“Judaism, Christianity and Germany” is the title of the five sermons preached in St. Michael’s Church in Munich by Cardinal Faulhaber on the four Sundays of Advent and on New Year’s Eve last year and now published in translation by the English house of Burns Oates & Washbourne, Ltd., publishers to the Holy See.
These sermons are in essence a justification of the Old Testament, and particularly of the Mosaic code, not so much in themselves as of prophecies to be fulfilled with the coming of Christ and in the New Testament. The embarrassing Jewishness of Christ is maintained and justified and in the last of the five sermons Cardinal Faulhaber launches into an attack of the manners and the morals of the pre-Christian Germans to whose code the anti-Christians in the Nazi ranks would seek to lead Germany.
Except for the greater part of the fifth sermon, the bulk of the book contains a mild form of apologia for the Jewish roots of Christianity. Nothing in his sermons, the Cardinal as much as says, shall be construed as a whitewash for the Jews who came after Christ, or as a justification for the Jewish books not in the Old Testament, for these latter were not God-inspired, that inspiration passing over to the writers of the books of the New Testament. Nor, continues the Cardinal, shall modern Jews draw from his support of the Mosaic books aid and comfort. There are only oblique condemnations of the race hate to which the Nazis have indoctrinated Germany, although the Cardinal does assert that salvation continues a matter of faith rather than blood.
CHURCH WAS JAMMED
That such sermons as these should have jammed the church in which they were given and even two neighboring churches which had to be connected by loudspeakers may give the non-German reader a notion of the extent to which un-cordinated Germans could be stirred by the public statement of the least difference of opinion. Only a German reader, perhaps, could assay for us the amount of courage required to speak these sermons. It is not underrating the courage and integrity of Cardinal Faulhaber to say that for the non-German reader these sermons have an interest more social and political than theological.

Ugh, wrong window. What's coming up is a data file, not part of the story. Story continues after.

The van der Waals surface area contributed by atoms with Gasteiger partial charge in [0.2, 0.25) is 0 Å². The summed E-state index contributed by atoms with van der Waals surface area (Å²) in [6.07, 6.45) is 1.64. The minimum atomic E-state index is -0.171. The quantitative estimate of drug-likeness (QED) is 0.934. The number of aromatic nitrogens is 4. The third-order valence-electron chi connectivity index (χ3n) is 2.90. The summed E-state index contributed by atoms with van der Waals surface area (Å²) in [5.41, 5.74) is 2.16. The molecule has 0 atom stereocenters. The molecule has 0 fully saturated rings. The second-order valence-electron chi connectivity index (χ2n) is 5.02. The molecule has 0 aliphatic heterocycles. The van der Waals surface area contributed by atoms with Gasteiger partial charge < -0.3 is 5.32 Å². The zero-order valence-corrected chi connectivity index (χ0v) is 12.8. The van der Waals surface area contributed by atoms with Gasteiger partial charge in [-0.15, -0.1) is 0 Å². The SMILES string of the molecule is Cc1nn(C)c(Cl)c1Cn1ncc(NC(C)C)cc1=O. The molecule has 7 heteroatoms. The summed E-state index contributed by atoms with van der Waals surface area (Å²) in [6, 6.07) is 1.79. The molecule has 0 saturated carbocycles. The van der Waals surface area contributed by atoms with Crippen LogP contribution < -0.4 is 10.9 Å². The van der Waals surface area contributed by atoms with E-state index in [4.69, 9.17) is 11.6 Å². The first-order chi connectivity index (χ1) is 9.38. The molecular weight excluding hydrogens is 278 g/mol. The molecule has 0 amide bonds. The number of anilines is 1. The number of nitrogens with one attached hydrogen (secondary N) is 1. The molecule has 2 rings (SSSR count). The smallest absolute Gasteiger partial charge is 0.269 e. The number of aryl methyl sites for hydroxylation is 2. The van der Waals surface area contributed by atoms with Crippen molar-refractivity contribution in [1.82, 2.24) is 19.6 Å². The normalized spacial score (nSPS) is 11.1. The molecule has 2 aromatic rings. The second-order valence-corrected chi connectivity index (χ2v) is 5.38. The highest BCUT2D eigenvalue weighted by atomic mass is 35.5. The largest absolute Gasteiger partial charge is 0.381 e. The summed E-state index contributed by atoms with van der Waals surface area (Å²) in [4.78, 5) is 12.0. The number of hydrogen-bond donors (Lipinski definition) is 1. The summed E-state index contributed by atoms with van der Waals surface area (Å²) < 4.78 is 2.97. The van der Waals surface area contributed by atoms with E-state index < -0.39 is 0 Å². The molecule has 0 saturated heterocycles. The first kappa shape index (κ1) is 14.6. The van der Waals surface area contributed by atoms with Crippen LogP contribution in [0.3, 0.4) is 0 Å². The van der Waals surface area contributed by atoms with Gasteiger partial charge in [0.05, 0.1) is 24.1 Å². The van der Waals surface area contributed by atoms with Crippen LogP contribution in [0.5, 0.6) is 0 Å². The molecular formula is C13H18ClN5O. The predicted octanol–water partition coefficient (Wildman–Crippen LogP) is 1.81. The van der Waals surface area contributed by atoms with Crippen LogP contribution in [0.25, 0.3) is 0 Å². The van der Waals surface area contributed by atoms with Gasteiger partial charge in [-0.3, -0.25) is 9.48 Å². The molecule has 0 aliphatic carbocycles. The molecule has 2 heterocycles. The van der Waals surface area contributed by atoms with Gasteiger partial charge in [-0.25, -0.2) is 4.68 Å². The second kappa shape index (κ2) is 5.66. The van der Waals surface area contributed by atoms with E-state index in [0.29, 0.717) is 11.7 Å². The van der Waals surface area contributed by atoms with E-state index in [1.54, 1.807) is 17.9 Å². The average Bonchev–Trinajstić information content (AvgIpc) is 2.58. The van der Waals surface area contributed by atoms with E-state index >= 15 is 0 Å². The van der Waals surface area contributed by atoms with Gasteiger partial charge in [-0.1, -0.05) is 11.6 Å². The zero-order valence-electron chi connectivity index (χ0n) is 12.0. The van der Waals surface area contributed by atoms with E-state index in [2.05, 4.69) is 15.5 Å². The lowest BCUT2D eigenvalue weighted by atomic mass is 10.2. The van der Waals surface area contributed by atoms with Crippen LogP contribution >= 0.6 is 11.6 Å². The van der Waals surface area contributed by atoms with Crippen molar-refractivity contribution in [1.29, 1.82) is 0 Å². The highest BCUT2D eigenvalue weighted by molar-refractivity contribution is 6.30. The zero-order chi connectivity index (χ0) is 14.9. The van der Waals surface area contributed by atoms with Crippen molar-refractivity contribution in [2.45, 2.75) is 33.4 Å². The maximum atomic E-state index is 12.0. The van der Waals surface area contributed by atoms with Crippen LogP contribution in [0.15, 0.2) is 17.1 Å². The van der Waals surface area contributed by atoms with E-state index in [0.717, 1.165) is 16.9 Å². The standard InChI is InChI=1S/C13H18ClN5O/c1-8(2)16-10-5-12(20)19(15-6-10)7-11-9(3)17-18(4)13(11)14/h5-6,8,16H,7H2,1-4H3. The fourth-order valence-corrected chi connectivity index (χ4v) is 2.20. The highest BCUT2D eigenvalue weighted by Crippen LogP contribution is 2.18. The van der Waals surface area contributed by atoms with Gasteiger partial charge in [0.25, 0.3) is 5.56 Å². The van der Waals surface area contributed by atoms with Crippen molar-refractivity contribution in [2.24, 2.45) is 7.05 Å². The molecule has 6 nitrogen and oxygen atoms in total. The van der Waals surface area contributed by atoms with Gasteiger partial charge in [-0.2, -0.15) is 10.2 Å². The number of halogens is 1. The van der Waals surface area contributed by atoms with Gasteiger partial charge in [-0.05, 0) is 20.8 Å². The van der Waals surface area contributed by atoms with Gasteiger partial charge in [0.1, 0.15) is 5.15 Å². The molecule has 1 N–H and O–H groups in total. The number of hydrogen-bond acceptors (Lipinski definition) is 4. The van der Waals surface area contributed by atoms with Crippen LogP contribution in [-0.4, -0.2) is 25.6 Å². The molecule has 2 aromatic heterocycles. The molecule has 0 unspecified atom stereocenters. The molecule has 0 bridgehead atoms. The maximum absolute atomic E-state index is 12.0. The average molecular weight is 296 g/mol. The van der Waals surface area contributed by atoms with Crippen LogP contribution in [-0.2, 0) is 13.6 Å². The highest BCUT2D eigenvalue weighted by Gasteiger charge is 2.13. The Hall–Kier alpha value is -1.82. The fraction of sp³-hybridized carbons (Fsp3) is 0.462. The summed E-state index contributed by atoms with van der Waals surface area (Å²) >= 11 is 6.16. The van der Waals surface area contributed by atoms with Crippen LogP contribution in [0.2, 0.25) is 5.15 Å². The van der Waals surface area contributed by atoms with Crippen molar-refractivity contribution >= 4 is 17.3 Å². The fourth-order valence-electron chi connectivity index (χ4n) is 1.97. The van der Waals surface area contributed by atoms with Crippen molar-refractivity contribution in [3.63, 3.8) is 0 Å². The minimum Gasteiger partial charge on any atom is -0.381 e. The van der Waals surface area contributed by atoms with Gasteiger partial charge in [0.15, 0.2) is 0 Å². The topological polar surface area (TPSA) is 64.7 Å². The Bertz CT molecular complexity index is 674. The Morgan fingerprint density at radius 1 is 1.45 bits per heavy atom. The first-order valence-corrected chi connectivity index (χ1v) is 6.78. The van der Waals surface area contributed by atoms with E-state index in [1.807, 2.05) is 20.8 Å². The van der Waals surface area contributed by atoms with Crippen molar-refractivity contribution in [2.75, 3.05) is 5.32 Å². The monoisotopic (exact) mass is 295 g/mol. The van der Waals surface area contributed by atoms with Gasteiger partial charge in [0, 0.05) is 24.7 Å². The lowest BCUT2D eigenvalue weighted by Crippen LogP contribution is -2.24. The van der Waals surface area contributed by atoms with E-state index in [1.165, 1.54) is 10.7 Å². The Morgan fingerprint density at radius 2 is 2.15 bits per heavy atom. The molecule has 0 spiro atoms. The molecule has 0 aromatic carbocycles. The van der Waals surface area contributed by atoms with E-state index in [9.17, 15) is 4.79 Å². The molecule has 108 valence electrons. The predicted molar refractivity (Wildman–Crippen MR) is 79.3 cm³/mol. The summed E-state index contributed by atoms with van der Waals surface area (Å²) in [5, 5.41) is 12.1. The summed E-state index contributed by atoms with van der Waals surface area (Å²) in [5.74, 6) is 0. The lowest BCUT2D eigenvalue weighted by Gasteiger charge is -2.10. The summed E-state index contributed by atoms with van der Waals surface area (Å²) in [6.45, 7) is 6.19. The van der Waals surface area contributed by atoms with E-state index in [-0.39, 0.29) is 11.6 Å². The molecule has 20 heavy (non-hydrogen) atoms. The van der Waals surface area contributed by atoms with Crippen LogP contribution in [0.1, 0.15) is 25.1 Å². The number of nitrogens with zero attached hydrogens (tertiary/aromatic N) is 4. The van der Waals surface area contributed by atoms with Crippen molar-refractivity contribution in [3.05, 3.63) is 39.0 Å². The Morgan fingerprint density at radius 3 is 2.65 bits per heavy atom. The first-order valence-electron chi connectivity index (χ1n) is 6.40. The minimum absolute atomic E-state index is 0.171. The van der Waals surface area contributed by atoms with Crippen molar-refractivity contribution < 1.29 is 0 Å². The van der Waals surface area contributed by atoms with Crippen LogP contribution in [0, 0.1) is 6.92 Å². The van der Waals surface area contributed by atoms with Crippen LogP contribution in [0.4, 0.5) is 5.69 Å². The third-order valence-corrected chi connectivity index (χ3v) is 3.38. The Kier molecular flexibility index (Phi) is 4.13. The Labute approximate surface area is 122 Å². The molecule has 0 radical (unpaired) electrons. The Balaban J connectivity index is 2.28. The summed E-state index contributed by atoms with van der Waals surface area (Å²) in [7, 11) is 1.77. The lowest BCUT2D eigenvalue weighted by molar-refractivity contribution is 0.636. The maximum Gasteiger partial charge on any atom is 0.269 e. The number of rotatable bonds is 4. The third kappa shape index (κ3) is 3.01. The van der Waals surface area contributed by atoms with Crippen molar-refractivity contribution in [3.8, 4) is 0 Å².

Cardinal Faulhaber explains his motivation for giving this series of sermons (considered important enough as news to be summarized by American correspondents at cable rates) in the first of his series.
“When racial research, in itself not a religious matter, makes war upon religion and attacks the foundations of Christianity; when antagonism to the Jews of the present day is extended to the sacred books of the Old Testament and Christianity is condemned because it has relations of origin with pre-Christian Judaism; when stones are cast at the Person of our Lord and Saviour; and this in the very year in which we are celebrating the centenary of His work of Redemption, then the bishop cannot remain silent. And therefore I preach these Advent sermons on the Old Testament and its fulfilment in Christianity.”
FAITH ABOVE BLOOD
In discussing the permanent religious, ethical and social values of the Old Testament, Cardinal Faulhaber makes it plain, by implication, that he is no Judo-phobe, and that he is not asking his auditors to accept the Old Testament for itself, but only as a base for the New Testament. “By accepting these books [the Old Testament] Christianity does not become a Jewish religion. These books were not composed by Jews; they are inspired by the Holy Ghost, and therefore they are the word of God…. Antagonism to the Jews of today must not be extended to the books of pre-Christian Judaism.” He makes the point that the Old Testament was so much drawn upon by the makers of German literature that to disown it would be to disown “the intellectual history of our nation.”
It is in this manner that the Cardinal takes his stand for faith, and not race or blood, as the test: “The question is not: Was Christ a Jew or an Aryan? It is: Are we members of Christ by baptism and by faith?… The Old Testament was founded upon ties of blood, the New Testament is founded upon the tie of faith.”
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